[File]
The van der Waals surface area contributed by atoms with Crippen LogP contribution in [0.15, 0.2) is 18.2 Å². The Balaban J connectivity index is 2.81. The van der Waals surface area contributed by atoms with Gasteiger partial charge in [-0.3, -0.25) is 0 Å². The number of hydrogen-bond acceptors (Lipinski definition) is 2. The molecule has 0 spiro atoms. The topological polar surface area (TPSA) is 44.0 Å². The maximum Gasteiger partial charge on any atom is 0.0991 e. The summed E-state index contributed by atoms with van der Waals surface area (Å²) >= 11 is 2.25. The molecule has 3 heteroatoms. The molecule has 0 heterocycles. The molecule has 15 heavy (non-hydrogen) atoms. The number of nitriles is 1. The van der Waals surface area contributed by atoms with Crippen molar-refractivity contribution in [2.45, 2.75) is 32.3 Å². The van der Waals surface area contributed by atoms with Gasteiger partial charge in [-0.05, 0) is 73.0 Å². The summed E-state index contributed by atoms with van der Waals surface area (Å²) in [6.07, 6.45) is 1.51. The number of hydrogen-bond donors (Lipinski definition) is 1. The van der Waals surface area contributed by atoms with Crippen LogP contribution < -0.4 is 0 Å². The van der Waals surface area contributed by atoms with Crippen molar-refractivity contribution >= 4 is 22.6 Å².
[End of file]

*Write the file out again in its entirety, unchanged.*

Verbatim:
The van der Waals surface area contributed by atoms with Crippen LogP contribution in [0.15, 0.2) is 18.2 Å². The Balaban J connectivity index is 2.81. The van der Waals surface area contributed by atoms with Gasteiger partial charge in [-0.3, -0.25) is 0 Å². The number of hydrogen-bond acceptors (Lipinski definition) is 2. The molecule has 0 spiro atoms. The topological polar surface area (TPSA) is 44.0 Å². The maximum Gasteiger partial charge on any atom is 0.0991 e. The summed E-state index contributed by atoms with van der Waals surface area (Å²) >= 11 is 2.25. The molecule has 3 heteroatoms. The molecule has 0 heterocycles. The molecule has 15 heavy (non-hydrogen) atoms. The number of nitriles is 1. The van der Waals surface area contributed by atoms with Crippen molar-refractivity contribution in [2.45, 2.75) is 32.3 Å². The van der Waals surface area contributed by atoms with Gasteiger partial charge in [-0.05, 0) is 73.0 Å². The summed E-state index contributed by atoms with van der Waals surface area (Å²) in [6.07, 6.45) is 1.51. The number of hydrogen-bond donors (Lipinski definition) is 1. The van der Waals surface area contributed by atoms with Crippen LogP contribution < -0.4 is 0 Å². The van der Waals surface area contributed by atoms with Crippen molar-refractivity contribution >= 4 is 22.6 Å².